Some people may not be aware of the number of native grassland species that can be found in the suburbs on nature strips or perhaps in your front or backyard.
Once you get your eye in, native species seem to be everywhere. Most of the species which hang on in the suburbs are more disturbance tolerant species but they still have an important role in the urban ecosystem and help to support biodiversity and plant-animal interactions.
Amongst the hardier forb species are some of the Fuzzweed (Vittadinia species), Bluebells (Wahlenbergia species), Common Everlating (Chrysocephalum apiculatum) and Native Bindweed (Convulvulus erubescens). The above images give some indication of the environments they are able to grow in.
Some commonly seen grass species include those above pictured above: Redleg Grass Bothriochloa macra, Wallaby Grass Austrodanthonia species, Windmill Grass Chloris truncata and Hairy Panic Panicum effusum respectively. Speargrasses Austrostipa species are also common suburban stalwarts. As you can see, the structures of the seed heads vary greatly and can make for interesting interpretations if you are feeling creative. Some are suited to more abstract images.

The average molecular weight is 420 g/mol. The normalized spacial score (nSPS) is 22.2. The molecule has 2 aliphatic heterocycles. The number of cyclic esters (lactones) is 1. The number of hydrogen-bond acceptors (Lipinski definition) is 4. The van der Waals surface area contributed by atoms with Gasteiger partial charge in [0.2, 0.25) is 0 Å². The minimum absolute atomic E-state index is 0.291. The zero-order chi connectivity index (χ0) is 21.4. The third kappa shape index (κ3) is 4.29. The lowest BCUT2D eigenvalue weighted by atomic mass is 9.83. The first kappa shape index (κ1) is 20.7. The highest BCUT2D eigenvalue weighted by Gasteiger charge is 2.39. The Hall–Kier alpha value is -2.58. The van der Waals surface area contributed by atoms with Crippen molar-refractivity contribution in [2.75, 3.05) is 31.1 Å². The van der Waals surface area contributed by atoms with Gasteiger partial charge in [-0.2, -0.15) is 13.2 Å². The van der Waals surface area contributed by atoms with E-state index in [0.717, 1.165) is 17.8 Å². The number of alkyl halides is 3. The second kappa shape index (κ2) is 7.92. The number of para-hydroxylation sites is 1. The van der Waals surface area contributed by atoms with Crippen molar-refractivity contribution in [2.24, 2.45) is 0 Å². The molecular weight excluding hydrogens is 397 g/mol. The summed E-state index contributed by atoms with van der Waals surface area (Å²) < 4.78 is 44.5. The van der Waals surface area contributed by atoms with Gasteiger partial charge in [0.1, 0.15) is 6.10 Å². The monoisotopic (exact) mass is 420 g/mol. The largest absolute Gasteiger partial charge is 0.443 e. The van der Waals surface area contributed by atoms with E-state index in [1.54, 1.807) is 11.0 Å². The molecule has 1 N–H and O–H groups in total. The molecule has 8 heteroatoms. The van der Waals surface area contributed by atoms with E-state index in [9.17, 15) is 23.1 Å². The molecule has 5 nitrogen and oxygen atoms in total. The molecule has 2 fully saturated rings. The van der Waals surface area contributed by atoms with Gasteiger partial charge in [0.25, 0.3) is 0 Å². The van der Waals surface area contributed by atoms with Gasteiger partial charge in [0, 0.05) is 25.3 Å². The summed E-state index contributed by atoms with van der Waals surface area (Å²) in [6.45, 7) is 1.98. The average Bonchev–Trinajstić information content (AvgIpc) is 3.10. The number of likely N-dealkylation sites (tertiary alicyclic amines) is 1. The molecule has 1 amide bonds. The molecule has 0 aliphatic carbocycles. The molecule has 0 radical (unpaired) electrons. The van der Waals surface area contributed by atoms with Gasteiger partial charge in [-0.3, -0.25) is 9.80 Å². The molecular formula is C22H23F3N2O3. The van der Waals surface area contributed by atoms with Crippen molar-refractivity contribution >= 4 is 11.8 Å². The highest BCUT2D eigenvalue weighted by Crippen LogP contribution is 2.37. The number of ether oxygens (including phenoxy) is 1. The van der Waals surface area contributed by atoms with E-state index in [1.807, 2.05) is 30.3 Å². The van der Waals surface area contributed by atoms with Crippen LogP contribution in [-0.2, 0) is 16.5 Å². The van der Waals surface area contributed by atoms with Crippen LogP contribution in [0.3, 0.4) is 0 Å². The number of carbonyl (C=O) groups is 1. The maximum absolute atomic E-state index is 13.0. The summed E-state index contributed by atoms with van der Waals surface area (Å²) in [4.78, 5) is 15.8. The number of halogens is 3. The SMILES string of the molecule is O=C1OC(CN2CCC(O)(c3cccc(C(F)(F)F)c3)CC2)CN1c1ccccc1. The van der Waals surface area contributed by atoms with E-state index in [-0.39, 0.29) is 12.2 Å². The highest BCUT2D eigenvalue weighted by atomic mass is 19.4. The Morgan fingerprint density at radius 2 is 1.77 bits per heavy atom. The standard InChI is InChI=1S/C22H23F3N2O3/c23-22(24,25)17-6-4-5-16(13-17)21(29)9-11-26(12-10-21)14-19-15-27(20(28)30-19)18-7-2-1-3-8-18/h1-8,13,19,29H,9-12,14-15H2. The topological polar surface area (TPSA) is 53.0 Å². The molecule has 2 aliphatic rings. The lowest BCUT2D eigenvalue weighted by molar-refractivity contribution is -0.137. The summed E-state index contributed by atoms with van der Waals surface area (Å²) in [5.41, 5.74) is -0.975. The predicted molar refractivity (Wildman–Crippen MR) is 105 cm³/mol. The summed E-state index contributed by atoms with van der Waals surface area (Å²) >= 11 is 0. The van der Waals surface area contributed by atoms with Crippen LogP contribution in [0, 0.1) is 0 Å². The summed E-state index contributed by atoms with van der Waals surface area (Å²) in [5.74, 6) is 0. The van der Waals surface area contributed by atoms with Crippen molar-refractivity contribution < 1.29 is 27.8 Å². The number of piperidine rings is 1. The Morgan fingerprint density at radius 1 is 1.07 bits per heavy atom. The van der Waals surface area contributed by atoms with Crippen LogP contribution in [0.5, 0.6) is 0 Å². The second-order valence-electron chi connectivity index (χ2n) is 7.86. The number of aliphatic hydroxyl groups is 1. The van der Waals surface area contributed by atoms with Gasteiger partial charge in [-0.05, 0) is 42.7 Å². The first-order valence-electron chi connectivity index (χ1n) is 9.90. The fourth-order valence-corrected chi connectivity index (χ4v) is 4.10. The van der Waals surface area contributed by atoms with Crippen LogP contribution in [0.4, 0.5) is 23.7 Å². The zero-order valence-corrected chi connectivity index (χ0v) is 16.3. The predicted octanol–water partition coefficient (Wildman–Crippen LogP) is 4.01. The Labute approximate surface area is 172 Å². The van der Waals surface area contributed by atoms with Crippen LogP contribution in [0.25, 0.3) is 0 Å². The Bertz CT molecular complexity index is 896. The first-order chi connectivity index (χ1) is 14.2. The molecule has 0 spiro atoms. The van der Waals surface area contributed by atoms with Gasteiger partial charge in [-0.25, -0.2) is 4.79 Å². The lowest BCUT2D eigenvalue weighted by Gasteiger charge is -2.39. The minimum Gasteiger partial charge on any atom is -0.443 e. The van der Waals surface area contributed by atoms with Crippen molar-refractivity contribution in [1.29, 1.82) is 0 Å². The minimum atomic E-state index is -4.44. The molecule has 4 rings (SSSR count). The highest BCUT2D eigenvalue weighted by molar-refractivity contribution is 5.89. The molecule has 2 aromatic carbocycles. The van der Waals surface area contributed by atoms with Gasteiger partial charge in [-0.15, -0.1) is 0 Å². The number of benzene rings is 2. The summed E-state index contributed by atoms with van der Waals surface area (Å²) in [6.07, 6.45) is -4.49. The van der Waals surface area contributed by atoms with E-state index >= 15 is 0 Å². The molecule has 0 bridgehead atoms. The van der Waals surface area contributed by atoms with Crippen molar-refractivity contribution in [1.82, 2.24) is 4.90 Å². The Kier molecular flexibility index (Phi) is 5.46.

Although the focus here has been on native grass species, many lawns are made up of introduced species of grass and are commonly mown. This is not necessarily a problem in the urban mosaic, but the below photo does demonstrate nicely how simplified the structure and species composition of a typical mown suburban lawn can be. The idea of complexity and variety goes hand in hand with biodiversity as a variety of species and structure within ecosystems allows for more niches for different species and supports plant-animal interactions. Native or introduced, grasses of all types can make for interesting photographic subject matter.
If you have any grassland related photos that you would like to share, you can join the Seeing Grasslands Flickr site and upload your images at the following link:
We’ve had some fantastic images added already and look forward to seeing more of how people see grasslands.